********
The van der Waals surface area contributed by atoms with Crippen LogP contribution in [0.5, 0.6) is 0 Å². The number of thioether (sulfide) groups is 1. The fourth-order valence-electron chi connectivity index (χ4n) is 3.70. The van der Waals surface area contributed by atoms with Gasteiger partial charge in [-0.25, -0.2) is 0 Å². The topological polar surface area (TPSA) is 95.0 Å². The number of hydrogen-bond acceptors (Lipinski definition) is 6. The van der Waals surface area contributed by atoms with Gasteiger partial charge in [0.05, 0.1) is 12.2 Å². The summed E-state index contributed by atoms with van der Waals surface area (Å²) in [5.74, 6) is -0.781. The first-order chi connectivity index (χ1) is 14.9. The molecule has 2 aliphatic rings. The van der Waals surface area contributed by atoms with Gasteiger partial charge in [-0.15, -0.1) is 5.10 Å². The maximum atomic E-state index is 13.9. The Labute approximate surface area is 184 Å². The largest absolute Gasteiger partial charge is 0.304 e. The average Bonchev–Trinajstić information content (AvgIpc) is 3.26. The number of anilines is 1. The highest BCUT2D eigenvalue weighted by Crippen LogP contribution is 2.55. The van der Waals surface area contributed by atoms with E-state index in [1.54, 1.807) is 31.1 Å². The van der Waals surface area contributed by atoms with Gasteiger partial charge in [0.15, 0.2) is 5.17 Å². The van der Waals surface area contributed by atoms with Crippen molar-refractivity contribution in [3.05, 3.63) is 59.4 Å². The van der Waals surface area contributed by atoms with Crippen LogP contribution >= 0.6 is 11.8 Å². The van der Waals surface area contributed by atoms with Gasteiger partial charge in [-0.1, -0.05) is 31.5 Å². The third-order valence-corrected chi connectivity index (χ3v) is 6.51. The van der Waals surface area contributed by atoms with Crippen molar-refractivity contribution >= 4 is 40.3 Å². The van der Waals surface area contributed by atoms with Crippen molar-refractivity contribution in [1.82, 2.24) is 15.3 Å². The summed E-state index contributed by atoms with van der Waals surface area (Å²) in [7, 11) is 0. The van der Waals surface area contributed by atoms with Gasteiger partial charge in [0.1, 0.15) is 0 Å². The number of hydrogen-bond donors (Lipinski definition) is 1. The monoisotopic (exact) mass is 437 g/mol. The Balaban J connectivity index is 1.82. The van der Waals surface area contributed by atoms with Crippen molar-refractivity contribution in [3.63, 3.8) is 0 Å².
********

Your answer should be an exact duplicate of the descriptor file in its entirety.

The van der Waals surface area contributed by atoms with Crippen LogP contribution in [0.5, 0.6) is 0 Å². The number of thioether (sulfide) groups is 1. The fourth-order valence-electron chi connectivity index (χ4n) is 3.70. The van der Waals surface area contributed by atoms with Gasteiger partial charge in [-0.25, -0.2) is 0 Å². The topological polar surface area (TPSA) is 95.0 Å². The number of hydrogen-bond acceptors (Lipinski definition) is 6. The van der Waals surface area contributed by atoms with Gasteiger partial charge in [0.05, 0.1) is 12.2 Å². The summed E-state index contributed by atoms with van der Waals surface area (Å²) in [5.74, 6) is -0.781. The first-order chi connectivity index (χ1) is 14.9. The molecule has 2 aliphatic rings. The van der Waals surface area contributed by atoms with Gasteiger partial charge in [-0.15, -0.1) is 5.10 Å². The maximum atomic E-state index is 13.9. The Labute approximate surface area is 184 Å². The largest absolute Gasteiger partial charge is 0.304 e. The average Bonchev–Trinajstić information content (AvgIpc) is 3.26. The number of anilines is 1. The highest BCUT2D eigenvalue weighted by Crippen LogP contribution is 2.55. The van der Waals surface area contributed by atoms with E-state index in [1.54, 1.807) is 31.1 Å². The van der Waals surface area contributed by atoms with Gasteiger partial charge in [0.15, 0.2) is 5.17 Å². The van der Waals surface area contributed by atoms with Crippen molar-refractivity contribution in [3.05, 3.63) is 59.4 Å². The van der Waals surface area contributed by atoms with Crippen LogP contribution >= 0.6 is 11.8 Å². The van der Waals surface area contributed by atoms with Gasteiger partial charge in [-0.1, -0.05) is 31.5 Å². The third-order valence-corrected chi connectivity index (χ3v) is 6.51. The van der Waals surface area contributed by atoms with Crippen molar-refractivity contribution >= 4 is 40.3 Å². The van der Waals surface area contributed by atoms with Crippen molar-refractivity contribution in [1.82, 2.24) is 15.3 Å². The summed E-state index contributed by atoms with van der Waals surface area (Å²) in [7, 11) is 0. The van der Waals surface area contributed by atoms with Gasteiger partial charge in [0.1, 0.15) is 0 Å². The number of hydrogen-bond donors (Lipinski definition) is 1. The monoisotopic (exact) mass is 437 g/mol. The Balaban J connectivity index is 1.82. The van der Waals surface area contributed by atoms with Crippen molar-refractivity contribution in [3.63, 3.8) is 0 Å².